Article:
SIMON COLLINS: Holly Valance was a cheap Kylie Minogue . . . this is what looking back at her songs feels like

Simon Collins
The Nightly
Former pop starlet Holly Valance has become the poster girl for anti-woke climate denialists — but you might be surprised to know that she and Greta Thunberg actually have a few things in common.
Former pop starlet Holly Valance has become the poster girl for anti-woke climate denialists — but you might be surprised to know that she and Greta Thunberg actually have a few things in common. Credit: David Ryan

I don’t know about you, to paraphrase Taylor Swift, but it feels like 2002.

Holly Valance is back in the news.

Twenty-two years ago, it was because the professional midriff was the latest Neighbours star to launch a music career with a racy pop single, Kiss Kiss.

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The execrable reheated cover of Greek-American singer Stella Soleil’s English-language cover of Turkish singer Tarkan’s Simarik was the first cut off her debut album, Footprints.

This week, it’s because Valance — now, 40, mother-of-two and wife of billionaire property mogul Nick Candy — has become the poster girl for anti-woke, climate denialists across Gweat Bwitain.

These days Valance, who played down-to-earth Ramsay Street denizen Felicity Scully on Neighbours, is only the girl next door if you live in a seven-bedroom mansion in Oxfordshire.

Long after music lovers woke to her lack of talent, Holly Candy nee Valance (real name: Holly Rachel Vukadinovic) has woken to the woke agenda. And she hates it, threatening to never return to Australia again.

She sang of Cocktails and Parties on Footprints, an album rightly written off as a Kylie Minogue impersonation minus the charm. So, Aldi Dannii Minogue then?

Holly Valance - Down Boy album cover.
Holly Valance - Down Boy album cover. Credit: Supplied

Now she’s entrenched on the cocktail party circuit in the Old Dart and Australia is the embarrassing old high school mate she pretends she doesn’t know.

Critics claimed songs such as Down Boy, which would never, ever be accused of being too woke, revealed Valance’s primary purpose to disturb impressionable men, “making the album a triumph in that respect”.

She certainly has the Right and white sections of the UK’s political system — and I employ the word “system” looser than a Royal photographer uses Photoshop — all a-fluster.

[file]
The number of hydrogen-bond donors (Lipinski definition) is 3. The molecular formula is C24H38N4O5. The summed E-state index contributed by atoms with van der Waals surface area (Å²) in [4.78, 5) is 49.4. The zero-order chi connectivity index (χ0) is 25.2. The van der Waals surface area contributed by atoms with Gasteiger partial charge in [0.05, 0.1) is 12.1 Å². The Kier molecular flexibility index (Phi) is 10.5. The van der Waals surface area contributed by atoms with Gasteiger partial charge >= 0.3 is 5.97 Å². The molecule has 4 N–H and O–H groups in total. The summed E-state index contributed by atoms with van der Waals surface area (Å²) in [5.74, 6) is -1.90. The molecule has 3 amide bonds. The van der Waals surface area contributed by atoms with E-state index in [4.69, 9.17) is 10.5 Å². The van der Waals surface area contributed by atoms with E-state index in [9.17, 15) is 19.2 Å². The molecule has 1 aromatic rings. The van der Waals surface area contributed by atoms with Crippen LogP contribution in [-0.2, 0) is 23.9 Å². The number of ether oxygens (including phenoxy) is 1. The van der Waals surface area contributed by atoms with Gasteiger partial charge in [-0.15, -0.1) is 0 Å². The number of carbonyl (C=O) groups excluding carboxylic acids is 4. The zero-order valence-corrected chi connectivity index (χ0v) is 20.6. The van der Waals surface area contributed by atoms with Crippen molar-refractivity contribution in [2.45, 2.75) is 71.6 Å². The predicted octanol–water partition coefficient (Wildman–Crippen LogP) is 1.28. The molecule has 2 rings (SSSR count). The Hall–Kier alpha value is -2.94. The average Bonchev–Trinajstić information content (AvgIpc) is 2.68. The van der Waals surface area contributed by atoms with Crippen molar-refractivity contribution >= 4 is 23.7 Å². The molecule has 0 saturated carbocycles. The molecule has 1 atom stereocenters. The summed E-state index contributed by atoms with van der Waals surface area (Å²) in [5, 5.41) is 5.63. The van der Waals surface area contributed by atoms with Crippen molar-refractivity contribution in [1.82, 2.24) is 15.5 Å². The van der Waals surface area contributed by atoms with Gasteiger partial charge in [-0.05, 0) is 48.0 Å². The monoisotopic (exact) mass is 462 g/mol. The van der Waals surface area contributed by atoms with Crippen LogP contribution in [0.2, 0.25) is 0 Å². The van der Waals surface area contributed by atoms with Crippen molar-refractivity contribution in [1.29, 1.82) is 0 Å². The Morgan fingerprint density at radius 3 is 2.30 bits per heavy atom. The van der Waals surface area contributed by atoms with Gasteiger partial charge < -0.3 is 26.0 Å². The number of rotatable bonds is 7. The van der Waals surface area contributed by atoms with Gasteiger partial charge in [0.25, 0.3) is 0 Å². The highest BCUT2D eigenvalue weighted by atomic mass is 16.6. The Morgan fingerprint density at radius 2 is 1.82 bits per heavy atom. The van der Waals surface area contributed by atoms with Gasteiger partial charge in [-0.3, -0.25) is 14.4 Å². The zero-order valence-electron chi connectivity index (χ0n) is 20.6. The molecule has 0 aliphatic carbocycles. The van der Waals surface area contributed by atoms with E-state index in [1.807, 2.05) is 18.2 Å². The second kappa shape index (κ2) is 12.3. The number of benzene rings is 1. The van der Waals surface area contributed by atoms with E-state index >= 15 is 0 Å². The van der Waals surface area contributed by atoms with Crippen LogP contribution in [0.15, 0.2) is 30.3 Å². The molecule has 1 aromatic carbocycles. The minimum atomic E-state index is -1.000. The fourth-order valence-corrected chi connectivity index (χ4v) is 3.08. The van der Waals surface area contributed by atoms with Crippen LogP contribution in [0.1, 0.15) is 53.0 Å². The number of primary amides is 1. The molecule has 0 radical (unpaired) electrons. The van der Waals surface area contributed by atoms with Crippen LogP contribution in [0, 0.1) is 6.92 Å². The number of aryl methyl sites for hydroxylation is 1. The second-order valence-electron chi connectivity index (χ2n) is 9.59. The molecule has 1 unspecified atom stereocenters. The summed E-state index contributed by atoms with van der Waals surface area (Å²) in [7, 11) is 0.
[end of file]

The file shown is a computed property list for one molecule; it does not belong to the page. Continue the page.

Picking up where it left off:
HoVal has also reminded blokes back here in Woke Oz of when she was 18, hot and everywhere. Kyle Sandilands and Ben Fordham both leapt to her defence. Down boys.

In addition to labelling Australia as too woke — has she not seen Barnaby Joyce’s mad skills at late-night parkour? — the Fitzroy-born former “model and actress” (no accusation of being a singer) took aim at climate activist Greta Thunberg.

Valance described the young Swede as a “demonic little gremlin”. I suspect Thunberg, born the year after Footprints was unveiled, didn’t know what a Holly Valance was until her recent outbursts.

To be fair to Holly, her cover of the thrice-warmed-up Kiss Kiss is a superb example of recycling.

Thunberg would dig such environmental mindfulness, although perhaps not for the lack of sustainability built into a pop career on par with some of 2002’s finest one-hit wonders, including DJ Otzi of Hey! Baby shame and Perth’s own Popstars winner Scott Cain, whose debut hit I’m Moving On covers his subsequent lack of success.

I prefer the second coming of Sophie Ellis-Bextor, whose 2002 hit Murder on the Dance Floor is once again ubiquitous.

At least, after underwhelming careers as a soapie actor and pop singer, Valance did her bit for the cultural environment and removed herself from it. Until now.

Holly Valance - Kiss Kiss album cover.
Holly Valance - Kiss Kiss album cover. Credit: Supplied

Kudos, I guess, for moving from the Where Are They Now? column to the front pages, but — next time — leave the punditry to somebody who pays their taxes (or, more to the point, their filthy rich partner does).

“I said things I didn’t mean,” she warbled in Naughty Girl, another saucy track from Footprints, way back when the team formerly known as Fitzroy claimed its second consecutive AFL Premiership.

Here’s another fun fact to end on — the original Tarkan version of Kiss Kiss was called Simarik, Turkish for “spoilt”.

You CAN take Fitzroy out of the girl.


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